Analysis of multivariate transformations

The purpose of this section is to exemplify the procedure for finding multivariate transformations. We use a series of searches, the parameter values for the transfomration in successive searches being guided by the results of previous searches.

In order to illustrate the procedure we use the Horse Mussels data. There are 82 observations on Horse mussels from New Zealand. The five variables are:


$y_1$: shell length, mm

$y_2$: shell width, mm

$y_3$: shell height, mm

$y_4$: shell mass, grams

$y_5$: muscle mass, grams.

Our purpose is to see whether multivariate normality can be obtained by joint transformation of all five variables.

We start with a forward search with untransformed data. Figure below is the forward plot of the resulting likelihood ratio test, to be compared with $\chi^2_5$. The value at the end of the search is 160.56 and the statistic is significant throughout the range shown in the figure. The data need to be transformed.

    % Mussels data.
    % FS based on untransformed data H_0:λ=1 for all variables
    % Figure 4.18 p. 178 of ARC (2004)

To obtain a first idea of a better transformation consider the forward plot of the estimates of $\lambda$ in Figure below

    % Figure 4.19 p. 178 of ARC (2004)

These estimates all trend down at the end of the search, indicating the continuing introduction of units which are further and further from the untransformed multivariate normal model. The jump at $m=71$ is caused by the introduction of unit 78. The general shape of the curves towards the end of the search suggests we might try $\lambda = (1, 0.5, 1, 0, 1/3)$. Although 1/3 is not one of the standard five values we have previously used, it is sometimes appropriate for transforming volume, or mass, to have units of length, which are here the dimension of the first three variables. The exact values of the transformation parameters are not crucial, since we can continue to try a variety of forward searches. The forward plot of the likelihood ratio statistic for testing $\lambda = (1, 0.5, 1, 0, 1/3)$ is in Figure below

% Compare plot of lrt with Figure 4.20 p. 178 of ARC (2004)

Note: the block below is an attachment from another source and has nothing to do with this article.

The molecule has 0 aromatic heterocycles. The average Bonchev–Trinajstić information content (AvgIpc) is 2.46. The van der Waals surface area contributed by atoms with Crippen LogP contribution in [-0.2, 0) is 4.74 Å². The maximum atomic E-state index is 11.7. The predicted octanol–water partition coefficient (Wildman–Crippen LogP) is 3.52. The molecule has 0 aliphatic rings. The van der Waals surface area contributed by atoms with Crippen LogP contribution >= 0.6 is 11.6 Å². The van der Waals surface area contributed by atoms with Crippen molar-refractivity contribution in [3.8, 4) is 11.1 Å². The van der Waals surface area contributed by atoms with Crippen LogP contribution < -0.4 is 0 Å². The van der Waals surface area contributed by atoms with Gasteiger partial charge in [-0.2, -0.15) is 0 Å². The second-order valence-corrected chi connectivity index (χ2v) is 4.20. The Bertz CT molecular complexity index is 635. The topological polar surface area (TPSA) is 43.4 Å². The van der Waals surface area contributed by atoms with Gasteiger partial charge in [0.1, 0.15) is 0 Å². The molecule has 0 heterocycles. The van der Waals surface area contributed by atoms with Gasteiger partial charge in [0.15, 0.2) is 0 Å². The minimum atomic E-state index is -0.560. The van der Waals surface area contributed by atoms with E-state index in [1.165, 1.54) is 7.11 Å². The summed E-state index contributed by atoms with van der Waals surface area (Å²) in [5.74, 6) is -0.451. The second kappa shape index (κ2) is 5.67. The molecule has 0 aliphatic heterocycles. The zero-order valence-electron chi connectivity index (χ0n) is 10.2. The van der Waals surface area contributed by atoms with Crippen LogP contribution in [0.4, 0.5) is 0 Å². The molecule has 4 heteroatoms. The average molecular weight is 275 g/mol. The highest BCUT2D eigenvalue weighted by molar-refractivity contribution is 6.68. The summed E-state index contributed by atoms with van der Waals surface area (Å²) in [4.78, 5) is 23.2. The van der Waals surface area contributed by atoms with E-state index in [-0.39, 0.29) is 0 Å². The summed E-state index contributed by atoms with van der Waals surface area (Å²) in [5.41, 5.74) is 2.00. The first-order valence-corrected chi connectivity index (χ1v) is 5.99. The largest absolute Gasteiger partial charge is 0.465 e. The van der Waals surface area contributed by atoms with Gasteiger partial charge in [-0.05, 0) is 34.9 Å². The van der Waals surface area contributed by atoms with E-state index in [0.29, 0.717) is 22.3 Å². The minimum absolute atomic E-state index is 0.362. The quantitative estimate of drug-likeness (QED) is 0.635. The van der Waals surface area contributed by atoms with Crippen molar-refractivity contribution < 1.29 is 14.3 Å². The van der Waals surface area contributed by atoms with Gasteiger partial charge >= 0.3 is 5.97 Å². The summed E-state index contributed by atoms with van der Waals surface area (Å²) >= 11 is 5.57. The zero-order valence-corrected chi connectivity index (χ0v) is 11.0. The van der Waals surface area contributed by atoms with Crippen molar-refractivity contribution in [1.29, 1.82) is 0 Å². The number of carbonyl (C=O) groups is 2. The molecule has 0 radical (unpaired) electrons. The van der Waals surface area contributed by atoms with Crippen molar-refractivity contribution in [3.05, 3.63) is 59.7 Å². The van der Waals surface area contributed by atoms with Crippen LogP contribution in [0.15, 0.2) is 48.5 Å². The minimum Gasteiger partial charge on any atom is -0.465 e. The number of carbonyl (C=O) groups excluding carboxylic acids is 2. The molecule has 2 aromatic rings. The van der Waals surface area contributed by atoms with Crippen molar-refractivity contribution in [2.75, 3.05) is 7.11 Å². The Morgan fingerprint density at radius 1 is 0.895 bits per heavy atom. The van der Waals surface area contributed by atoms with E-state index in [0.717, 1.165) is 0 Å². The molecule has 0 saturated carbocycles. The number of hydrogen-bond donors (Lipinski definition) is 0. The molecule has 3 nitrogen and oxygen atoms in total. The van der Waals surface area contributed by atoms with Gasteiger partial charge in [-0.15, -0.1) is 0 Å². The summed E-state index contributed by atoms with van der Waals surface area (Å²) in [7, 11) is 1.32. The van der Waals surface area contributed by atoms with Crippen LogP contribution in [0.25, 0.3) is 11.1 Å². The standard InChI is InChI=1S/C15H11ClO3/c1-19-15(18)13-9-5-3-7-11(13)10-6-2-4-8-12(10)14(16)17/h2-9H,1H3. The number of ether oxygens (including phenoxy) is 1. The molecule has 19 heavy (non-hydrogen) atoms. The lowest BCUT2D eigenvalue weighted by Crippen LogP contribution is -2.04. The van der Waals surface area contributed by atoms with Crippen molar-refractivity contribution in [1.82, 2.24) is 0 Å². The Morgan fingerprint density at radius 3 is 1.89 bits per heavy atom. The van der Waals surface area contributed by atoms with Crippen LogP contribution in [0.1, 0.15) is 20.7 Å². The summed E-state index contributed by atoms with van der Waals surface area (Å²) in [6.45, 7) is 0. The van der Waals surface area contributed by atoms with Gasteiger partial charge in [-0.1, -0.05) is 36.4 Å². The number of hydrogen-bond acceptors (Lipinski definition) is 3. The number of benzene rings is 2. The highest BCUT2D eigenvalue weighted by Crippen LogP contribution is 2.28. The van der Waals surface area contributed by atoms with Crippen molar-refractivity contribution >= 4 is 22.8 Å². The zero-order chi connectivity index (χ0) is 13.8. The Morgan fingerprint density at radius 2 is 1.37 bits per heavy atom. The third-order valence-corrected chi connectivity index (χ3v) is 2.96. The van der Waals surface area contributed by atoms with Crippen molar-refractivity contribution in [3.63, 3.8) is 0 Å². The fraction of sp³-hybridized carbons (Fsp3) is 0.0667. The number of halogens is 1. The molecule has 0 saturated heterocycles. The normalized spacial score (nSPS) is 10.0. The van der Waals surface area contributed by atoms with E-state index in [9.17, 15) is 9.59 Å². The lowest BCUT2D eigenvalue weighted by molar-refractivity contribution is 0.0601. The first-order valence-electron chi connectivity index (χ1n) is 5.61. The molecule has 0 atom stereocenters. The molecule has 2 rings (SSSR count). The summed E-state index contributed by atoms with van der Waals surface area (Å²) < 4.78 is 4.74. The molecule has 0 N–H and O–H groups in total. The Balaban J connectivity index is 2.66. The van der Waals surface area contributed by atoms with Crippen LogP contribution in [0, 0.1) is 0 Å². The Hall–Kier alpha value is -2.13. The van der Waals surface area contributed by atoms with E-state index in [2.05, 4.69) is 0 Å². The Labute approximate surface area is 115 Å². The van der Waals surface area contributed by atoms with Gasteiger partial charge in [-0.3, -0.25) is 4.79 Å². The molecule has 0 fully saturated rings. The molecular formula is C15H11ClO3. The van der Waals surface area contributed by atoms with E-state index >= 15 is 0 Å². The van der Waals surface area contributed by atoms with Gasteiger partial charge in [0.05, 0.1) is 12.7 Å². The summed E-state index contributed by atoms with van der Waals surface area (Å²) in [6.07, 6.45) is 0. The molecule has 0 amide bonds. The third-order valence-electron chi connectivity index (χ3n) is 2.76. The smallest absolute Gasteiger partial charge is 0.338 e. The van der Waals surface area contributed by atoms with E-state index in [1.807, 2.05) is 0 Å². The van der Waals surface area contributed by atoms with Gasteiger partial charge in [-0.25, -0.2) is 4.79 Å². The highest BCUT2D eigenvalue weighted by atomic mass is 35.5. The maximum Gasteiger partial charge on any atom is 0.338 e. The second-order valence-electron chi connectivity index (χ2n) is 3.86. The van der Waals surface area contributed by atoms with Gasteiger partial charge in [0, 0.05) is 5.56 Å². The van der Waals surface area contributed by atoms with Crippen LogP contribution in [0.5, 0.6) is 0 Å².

[out]=FSMtra(Y,'la0',[1 0.5 1 0 1/3],'plotslrt',1);

This is an appreciable improvement over the former figure which contained LRT using untransformed data and, indeed, the transformation is almost acceptable at the end of the search, that is for all the data. However, it is not acceptable at some earlier stages in the search. So there are some outliers entering earlier on which are causing the preferred transformation to change. The forward plot of parameter estimates in Figure below shows, by the changes in estimates near the end of the search, that at least some of the outliers are now entering towards the end.

% Compare plot of mle with Figure 4.21 p. 178 of ARC (2004)
[out]=FSMtra(Y,'la0',[1 0.5 1 0 1/3],'plotsmle',1);

For example, unit 78 now enters when $m=80$. To find parameter values for our third search we move to slightly smaller values of m. At m=75 an outlier appears to be entering which is causing an appreciable jump in the value of $\hat{\lambda}_5$. The estimates just before this suggest we try $\lambda = (0.5, 0, 0.5, 0, 0)$, a stronger transformation than before. This transformation does very well. Figure below is the forward plot of the likelihood ratio test for $\lambda = (0.5, 0, 0.5, 0, 0)$.

% Compare plot of lrt with Figure 4.22 p. 180 of ARC (2004)
% Compare plot of mle with Figure 4.23 p. 181 of ARC (2004)
[out]=FSMtra(Y,'la0',[0.5 0 0.5 0 0],'plotsmle',1,'plotslrt',1);

We have found a transformation which is supported by all the data except the outliers, which enter at the end of the search. The forward plot of the parameter estimates in Figure below shows that, until $m=79$, three of the parameter estimates are stable around zero and two around 0.5.

The only one thing which remains to be done is to use the multivariate fan plot to confirm these individual values of $\lambda$. See page mullt_fsmfan.html